LEXINGTON, Ky. — A lost dog found in Lexington was recently reunited with its owner. Seems like a simple story, right? But this dog was in the Bluegrass State, nearly 2,500 miles away from its home in Washington state.
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They say dogs are man’s best friend. It’s why Tyler Zimmerman brought home his then 7-month-old coonhound, Kimber, in 2020.
“Picked up, drove her all the way back home, sat her in the front seat of my truck and ever since then she’s been riding shotgun with me,” Zimmerman said.
But his time with Kimber was short-lived. Less than a year after adopting her, the coonhound was stolen right out of his front yard in Washington State.
“Looked all around town for her, couldn’t find her. I thought the collar being on the ground was like, well I know she can’t get out of that collar and she can’t slip it and I figured somebody took her,” Zimmerman said.
After eight months of searching, Zimmerman gave up hope. But a few weeks ago he received a call from the Lexington Humane Society.
“I was like, this is kind of weird, so I answered it,” Zimmerman said. It was news he never thought he’d hear.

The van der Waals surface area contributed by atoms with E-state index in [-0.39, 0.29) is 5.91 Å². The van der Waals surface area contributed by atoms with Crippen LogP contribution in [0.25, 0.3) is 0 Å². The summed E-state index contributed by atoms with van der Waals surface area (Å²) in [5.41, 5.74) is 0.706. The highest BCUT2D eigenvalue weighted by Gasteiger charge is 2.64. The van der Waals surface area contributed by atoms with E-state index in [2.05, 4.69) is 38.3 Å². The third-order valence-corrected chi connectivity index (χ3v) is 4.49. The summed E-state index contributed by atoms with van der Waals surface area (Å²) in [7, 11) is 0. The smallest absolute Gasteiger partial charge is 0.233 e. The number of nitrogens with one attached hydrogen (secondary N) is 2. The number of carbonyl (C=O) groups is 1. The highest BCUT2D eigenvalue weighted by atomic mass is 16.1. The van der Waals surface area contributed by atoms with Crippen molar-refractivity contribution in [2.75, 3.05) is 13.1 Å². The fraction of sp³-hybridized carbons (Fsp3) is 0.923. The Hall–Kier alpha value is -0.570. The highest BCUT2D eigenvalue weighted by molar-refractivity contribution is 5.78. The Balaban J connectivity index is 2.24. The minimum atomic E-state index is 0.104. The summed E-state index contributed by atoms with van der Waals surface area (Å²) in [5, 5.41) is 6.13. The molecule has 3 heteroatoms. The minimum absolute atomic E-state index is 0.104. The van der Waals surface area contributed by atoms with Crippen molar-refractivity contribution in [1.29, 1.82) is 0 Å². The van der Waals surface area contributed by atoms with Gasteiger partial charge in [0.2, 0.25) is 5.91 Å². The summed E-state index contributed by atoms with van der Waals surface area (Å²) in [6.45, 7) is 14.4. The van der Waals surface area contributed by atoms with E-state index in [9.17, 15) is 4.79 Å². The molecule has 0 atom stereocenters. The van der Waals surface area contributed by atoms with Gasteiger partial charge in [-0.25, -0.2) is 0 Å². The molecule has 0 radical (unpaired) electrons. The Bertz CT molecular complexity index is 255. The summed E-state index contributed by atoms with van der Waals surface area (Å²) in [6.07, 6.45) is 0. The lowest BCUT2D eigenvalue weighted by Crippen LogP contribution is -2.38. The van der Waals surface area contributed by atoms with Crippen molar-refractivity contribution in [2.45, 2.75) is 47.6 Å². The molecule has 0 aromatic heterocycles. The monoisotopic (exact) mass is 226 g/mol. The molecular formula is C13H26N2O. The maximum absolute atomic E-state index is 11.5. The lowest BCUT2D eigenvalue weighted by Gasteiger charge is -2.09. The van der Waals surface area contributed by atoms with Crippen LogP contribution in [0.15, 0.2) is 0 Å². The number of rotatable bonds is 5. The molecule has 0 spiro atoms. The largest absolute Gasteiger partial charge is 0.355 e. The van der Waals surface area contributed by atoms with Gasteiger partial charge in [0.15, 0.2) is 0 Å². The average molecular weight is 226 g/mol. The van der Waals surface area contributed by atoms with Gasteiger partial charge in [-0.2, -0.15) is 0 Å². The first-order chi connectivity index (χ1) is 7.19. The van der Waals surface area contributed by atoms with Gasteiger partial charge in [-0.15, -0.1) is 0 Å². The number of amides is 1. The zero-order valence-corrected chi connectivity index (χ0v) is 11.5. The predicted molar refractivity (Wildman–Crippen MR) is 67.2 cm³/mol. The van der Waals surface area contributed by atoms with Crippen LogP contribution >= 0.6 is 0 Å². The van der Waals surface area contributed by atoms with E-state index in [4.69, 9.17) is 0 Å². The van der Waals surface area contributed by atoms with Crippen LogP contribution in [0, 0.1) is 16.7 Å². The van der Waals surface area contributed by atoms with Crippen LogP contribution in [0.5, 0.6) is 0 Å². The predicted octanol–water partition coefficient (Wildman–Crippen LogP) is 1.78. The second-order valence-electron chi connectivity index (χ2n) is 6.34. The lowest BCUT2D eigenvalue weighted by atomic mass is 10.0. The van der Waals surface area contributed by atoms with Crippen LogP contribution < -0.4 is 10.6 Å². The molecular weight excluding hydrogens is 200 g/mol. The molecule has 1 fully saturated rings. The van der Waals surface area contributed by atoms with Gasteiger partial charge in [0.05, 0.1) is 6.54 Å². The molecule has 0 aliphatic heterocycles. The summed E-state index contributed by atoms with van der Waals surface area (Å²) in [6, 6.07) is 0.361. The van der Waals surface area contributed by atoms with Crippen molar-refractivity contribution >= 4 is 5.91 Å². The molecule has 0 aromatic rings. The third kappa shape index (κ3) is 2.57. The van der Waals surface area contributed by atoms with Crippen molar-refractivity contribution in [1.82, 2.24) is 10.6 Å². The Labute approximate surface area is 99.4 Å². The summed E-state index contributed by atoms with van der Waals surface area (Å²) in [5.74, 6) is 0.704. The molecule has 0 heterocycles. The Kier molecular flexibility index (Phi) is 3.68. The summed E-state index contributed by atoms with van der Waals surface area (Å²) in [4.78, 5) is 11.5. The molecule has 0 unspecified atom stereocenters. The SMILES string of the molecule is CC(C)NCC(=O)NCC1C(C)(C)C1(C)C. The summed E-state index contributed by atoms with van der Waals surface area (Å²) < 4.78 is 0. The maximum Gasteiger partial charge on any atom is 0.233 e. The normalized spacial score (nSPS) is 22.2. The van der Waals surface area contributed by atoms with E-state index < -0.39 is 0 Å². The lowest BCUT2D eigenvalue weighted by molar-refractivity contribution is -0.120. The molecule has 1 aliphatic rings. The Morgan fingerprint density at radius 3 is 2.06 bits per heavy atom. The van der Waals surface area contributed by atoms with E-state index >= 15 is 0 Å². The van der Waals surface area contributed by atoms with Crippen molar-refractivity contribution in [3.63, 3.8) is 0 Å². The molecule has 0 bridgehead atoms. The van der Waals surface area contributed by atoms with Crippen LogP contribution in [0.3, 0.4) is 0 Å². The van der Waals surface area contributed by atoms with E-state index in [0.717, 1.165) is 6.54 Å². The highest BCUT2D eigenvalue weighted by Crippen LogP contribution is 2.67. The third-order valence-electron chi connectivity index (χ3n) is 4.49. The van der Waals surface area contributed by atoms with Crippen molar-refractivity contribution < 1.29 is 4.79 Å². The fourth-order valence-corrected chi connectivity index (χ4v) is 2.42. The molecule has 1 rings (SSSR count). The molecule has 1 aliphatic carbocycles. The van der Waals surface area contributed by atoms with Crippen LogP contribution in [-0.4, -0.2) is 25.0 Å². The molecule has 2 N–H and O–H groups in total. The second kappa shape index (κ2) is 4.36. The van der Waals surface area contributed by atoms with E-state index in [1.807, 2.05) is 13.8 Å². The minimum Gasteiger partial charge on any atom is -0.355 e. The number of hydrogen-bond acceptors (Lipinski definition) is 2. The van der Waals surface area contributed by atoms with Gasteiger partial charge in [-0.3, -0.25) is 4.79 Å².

“I was like wait, you have my dog Kimber?” Zimmerman said.
Kimber was found on the side of the road with no collar by a veterinarian who works for the Humane Society. Like they do with all lost animals, they scan for a tiny device, a microchip. It traced Kimber back to Zimmerman.
“So what we do, we would call HomeAgain and then HomeAgain would give us the name, address and emergency contact,” said Jai Hamilton, an animal cruelty investigator at Lexington-Fayette Animal Control.
After being treated for a leg injury, Kimber was ready to fly the 2,500 miles home.
“We went to the airport, picked her up and let her out of the kennel and she recognized me like you can’t believe,” Zimmerman said.
Hamilton said this two-year-in-the-making reunion would not have been possible without a microchip.
“If an animal comes in here and doesn’t have any ID and nobody comes in here looking for the animal, then they go for a health and temperament evaluation. If they pass that, they’d go up for adoption,” Hamilton said.
Now, the two friends are making up for lost time.
“She will not leave my side. She’s all love and loves on everybody,” Zimmerman said.
Hamilton says a micro-chipping procedure feels like a shot and does not hurt animals. A microchip procedure is fairly affordable, only costing $26 at the Lexington Humane Society.